As to the color management with Nikon Scan, what you do is you turn Nikon CMS off! And use a custom profile, that way things are much easier, whichever software you use.
  9. Rowland, that's very interesting, and I certainly don't like to spread mis-information.

    Do you have any idea what's in the "film terms" that get loaded into machines like the Fuji Frontiers? Is this calibration for how those scanners "see" the particular dye sets used in the films? (I do know that the whole Portra family uses the same dye sets to avoid that problem.)

    For instance, when Kodak High Definition 400 first came out, I got odd color balances on the prints everywhere. Even from Kodalux, which was my last try to get good results! (I got fine results scanning the same negatives.) Then when I used the last roll that had been lying around, some six months later, the prints were nice. My presumption was that there had finally been a software upgrade to the Frontier to have the right data on HD400.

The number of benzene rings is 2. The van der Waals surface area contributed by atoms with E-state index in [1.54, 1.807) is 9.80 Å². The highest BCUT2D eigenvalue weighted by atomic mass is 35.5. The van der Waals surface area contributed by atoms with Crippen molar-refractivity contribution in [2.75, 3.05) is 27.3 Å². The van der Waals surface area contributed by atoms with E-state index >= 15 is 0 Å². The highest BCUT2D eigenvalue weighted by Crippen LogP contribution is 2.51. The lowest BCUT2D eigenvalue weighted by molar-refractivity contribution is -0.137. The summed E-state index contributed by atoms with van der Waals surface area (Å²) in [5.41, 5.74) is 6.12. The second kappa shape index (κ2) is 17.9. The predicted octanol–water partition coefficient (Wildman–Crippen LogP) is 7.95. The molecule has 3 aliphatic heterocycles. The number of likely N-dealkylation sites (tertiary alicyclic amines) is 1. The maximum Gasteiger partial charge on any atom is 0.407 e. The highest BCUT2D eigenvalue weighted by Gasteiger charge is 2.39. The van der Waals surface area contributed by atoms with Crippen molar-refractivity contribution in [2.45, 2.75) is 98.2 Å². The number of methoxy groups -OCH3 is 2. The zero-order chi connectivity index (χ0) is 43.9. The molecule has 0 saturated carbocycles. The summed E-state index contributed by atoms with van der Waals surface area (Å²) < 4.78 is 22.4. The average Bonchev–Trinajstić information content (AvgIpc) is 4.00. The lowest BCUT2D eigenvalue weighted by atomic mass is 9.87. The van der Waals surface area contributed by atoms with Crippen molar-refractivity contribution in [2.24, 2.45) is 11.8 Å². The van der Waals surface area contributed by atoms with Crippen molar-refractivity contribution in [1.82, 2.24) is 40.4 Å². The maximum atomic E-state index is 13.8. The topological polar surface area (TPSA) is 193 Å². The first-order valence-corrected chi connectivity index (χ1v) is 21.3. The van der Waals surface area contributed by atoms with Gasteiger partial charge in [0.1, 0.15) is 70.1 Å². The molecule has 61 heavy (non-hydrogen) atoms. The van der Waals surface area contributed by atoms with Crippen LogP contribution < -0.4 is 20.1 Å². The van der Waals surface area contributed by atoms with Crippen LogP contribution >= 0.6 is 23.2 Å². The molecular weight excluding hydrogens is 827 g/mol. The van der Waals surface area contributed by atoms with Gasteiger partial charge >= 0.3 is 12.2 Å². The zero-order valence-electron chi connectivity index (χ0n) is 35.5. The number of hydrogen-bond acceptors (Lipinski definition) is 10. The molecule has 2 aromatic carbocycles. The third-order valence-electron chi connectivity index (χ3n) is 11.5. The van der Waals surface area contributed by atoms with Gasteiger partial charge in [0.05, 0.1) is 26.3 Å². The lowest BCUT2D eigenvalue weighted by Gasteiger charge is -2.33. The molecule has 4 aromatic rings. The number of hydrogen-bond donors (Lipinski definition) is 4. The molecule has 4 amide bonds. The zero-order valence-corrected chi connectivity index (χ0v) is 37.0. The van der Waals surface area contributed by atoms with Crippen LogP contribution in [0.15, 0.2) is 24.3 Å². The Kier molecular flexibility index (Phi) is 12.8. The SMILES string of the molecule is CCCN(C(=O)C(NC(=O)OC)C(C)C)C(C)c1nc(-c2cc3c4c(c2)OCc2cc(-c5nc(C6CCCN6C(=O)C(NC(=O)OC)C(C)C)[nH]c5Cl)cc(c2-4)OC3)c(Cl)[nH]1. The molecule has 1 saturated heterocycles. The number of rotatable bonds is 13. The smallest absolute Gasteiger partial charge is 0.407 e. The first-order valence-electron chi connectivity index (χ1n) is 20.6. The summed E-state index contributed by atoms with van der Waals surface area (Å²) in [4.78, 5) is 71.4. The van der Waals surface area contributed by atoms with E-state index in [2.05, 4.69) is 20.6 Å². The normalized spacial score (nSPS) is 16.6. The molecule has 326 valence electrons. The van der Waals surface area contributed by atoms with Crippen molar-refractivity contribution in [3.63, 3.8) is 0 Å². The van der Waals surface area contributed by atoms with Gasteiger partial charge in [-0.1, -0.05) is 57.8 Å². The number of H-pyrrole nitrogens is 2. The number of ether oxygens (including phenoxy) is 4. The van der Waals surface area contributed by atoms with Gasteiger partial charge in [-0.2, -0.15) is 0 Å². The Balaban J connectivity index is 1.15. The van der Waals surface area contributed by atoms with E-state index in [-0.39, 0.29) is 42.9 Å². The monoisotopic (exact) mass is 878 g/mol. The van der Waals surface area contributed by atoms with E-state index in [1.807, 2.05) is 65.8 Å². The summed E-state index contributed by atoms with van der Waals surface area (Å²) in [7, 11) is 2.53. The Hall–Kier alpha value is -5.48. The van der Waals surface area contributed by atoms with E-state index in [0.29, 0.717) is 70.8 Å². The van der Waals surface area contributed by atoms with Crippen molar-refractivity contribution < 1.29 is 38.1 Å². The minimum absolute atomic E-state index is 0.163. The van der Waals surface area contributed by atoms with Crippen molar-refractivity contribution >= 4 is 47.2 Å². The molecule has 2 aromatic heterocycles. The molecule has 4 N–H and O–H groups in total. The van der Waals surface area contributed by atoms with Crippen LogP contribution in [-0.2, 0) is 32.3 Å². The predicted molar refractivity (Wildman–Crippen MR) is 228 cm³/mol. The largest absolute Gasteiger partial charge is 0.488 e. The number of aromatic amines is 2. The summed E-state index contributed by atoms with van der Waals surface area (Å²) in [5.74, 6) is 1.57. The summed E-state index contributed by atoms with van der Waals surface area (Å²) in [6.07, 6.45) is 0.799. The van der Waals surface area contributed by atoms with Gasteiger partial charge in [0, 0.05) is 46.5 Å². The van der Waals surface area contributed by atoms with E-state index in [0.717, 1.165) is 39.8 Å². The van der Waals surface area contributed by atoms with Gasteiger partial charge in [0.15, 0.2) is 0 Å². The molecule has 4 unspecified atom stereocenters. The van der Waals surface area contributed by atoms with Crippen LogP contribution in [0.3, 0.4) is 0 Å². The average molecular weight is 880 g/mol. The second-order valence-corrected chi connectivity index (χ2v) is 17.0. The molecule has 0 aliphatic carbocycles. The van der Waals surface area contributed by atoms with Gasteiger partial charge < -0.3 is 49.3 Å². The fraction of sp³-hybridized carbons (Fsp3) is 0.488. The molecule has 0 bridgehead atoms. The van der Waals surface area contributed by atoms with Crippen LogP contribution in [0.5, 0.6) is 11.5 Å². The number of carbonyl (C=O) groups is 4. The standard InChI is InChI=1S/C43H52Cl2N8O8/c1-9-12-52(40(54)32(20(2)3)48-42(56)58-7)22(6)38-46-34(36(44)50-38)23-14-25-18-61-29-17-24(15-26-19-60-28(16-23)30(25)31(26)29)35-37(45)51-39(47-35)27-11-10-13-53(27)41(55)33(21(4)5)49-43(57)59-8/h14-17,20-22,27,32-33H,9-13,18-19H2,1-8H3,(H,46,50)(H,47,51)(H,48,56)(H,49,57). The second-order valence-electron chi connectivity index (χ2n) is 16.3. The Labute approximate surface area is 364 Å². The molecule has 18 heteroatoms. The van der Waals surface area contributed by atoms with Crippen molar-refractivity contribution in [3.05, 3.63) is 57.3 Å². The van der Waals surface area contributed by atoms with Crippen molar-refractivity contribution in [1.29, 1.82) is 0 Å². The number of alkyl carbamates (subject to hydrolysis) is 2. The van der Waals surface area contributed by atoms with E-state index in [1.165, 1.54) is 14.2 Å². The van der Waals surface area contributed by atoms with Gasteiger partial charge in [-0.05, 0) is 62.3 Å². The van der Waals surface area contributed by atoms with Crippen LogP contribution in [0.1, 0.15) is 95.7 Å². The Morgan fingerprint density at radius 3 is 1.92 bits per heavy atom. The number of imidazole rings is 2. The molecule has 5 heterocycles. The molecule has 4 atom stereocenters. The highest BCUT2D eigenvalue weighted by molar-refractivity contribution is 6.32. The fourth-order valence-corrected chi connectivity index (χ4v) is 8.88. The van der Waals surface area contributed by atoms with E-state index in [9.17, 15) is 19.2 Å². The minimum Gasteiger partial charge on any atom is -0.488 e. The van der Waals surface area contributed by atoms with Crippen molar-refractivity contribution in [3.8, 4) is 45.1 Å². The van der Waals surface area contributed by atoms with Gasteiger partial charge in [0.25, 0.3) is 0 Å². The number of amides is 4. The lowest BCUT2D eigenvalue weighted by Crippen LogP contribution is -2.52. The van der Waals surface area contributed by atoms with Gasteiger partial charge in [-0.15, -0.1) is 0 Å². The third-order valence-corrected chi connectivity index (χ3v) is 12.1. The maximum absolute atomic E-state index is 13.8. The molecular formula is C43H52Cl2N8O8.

10. I agree with above posters that NikonScan tends not to be a good choice for color
    negatives. For me, NS always clipped highlights and shadows of color and BW negs,
    regardless of settings. Vuescan gives me scans that include everything. These often look
    quite flat, as a full range scan should, if the next step is color and tonal adjustment in
    Photoshop. I also use mostly Reala, NPH, and 400UC. I struggled initially with the fact that
    the film profiles available in Vuescan are not really for these films, and may produce
    inaccurate colors. However, color negs always need some adjustment, because of variation
    in film stock, development, mask color, light source, scanner, etc., so everything goes
    through Photoshop anyway. This quick fix in Photoshop---